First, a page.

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TG 1 Rai Studios
Rai, Saxa Rubra studios - Rome
Director of photography Fausto Carboni
Scenographers Flaminia Suri and Carlo Cane


The Saxa Rubra complex in Rome is RAI’s most important television production centre.

TV, radio and newspapers all combine within the production village, where the Italian state broadcaster transmits from four TV and five news studios. Here are located the RAI Uno, RAI Due, and RAI Tre stations, and their associated news programmes (TG1, TG2, and TG3).

However, the flagship programme for news and information is TG1. Twelve editions a day go out on the airwaves, while the studio also has to cater for a wide range of current affairs, including politics, culture and religion, with the capacity to stage live audience events.

Since their studio sets have a life-span of just three years, RAI’s in-house scenographers Flaminia Suri and Carlo Cane are constantly looking for new ideas, along with TG1’s Director of Photography (and senior Lighting Designer) Fausto Carboni. Having updated the cameras to digital, the design team deliberated how they could create greater studio versatility, using a highly-saturated lighting backdrop in which a low-energy landscape could instantly be transformed via DMX. Their quest led them to the product range of Coemar.

Mr. Carboni was aware that the transfer to a LED solution would represent a giant leap for an institutionalised, public service broadcaster — but he could see real advantages in the long lamp-life and low maintenance of lamp sources that would produce no studio noise and require no cooling.

RAI’s DP reviewed a number of alternatives and conducted comparative tests. But he was well aware of Coemar’s pedigree and a visit to the company’s HQ in Castelgoffredo confirmed that their large portfolio of LED products contained all the instruments he required.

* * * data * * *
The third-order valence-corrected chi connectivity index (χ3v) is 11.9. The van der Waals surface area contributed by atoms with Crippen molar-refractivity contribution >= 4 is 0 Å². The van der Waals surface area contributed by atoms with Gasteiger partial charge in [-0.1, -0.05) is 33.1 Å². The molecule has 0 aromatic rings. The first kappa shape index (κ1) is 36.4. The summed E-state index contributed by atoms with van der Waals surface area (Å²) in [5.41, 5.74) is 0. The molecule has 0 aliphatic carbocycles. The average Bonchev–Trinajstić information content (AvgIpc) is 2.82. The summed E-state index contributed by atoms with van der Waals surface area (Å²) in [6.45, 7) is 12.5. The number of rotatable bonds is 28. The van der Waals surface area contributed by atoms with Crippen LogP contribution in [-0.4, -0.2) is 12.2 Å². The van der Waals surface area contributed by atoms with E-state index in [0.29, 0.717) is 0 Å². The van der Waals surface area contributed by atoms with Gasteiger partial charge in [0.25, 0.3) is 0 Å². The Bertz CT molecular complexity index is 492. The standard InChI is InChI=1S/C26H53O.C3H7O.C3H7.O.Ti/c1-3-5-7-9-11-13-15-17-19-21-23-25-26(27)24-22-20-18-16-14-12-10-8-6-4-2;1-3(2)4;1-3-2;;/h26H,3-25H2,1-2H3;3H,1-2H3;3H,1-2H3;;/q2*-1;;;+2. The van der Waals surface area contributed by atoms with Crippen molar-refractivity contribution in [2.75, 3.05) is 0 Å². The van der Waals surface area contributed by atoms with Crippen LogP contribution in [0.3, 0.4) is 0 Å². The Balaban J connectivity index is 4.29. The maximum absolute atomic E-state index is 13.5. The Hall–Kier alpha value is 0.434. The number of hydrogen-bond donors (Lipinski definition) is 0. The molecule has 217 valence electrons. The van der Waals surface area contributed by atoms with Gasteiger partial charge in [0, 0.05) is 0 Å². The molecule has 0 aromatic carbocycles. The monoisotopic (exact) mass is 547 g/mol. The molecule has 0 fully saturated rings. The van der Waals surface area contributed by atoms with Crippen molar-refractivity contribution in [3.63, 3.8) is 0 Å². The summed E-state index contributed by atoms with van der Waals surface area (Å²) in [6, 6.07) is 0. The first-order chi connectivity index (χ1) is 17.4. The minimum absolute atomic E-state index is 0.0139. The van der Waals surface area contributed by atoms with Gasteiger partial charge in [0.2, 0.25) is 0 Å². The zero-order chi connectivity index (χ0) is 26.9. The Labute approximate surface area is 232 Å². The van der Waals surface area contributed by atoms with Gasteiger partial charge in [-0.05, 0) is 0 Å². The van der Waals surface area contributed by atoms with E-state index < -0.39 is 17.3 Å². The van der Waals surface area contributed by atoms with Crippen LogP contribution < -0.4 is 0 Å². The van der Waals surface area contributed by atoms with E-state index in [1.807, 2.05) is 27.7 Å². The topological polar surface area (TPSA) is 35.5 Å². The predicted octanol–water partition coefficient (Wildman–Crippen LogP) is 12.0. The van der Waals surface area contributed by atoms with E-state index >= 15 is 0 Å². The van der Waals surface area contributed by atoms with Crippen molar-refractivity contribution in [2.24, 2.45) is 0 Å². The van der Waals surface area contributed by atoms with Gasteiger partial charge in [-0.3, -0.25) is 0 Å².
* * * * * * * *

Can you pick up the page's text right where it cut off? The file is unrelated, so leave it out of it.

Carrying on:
Thus the decision was taken to mix LED spots such as Coemar ParLite LED’s with studio standard halogen generics.

The original TG1 Mattina studio, with a fully-redundant lighting system, was first to be upgraded; at the same time, two former studios (the TV7 weekly news room and an adjacent studio used for special events) were being merged into a single vast oviform space.

The deadline for completion was the Italian presidential elections in April this year, when a live studio audience would be present. Thanks to Coemar LED lighting it has been transformed into one of the most dynamic presentation studios anywhere in Europe.

At the same time, the creative team of Suri, Cane and Carboni wanted to maintain continuity throughtout the smaller TG1 satellite studios; this ranges from the diffused colour blocks mounted behind the plexiglass fascias to the Coemar PCB10 RGBs which up- and downlight a skeletal, geometric sphere representing the world in several of the studios. Hundreds of tiny floor-and ceiling-recessed Coemar PCB3 3200K LED’s, have also been distributed among the studios to provide a discreet warm white solution.

Interestingly Carboni has combined old and new linear Coemar technology — juxtaposing the classic 300W halogen Ribalta with the new blue LED Coemar StripLites, fitted with diffusers behind the screens. These 3W LED battens, with 30° beam angle and 100,000 hours of flicker-free lamp life, back wash the displays and are perfect for the TV studio environment; this provides a striking counterpoint with the studios’ high-definition PDP plasma video and monitor walls.

The completely-restyled TG1 represents the cutting edge of Coemar’s LED technology and allows them to make full use of the multiple sets.

In this environment Coemar have again provided a mixture of ParLite LEDs, StripLites, Ribaltas, Coemar PCB3 and Coemar PCB12.

The switch to LED has proved an immediate success for RAI in terms of both power consumption and creative set changing.

Giorgio Radice commented, “Mr. Carboni had an exac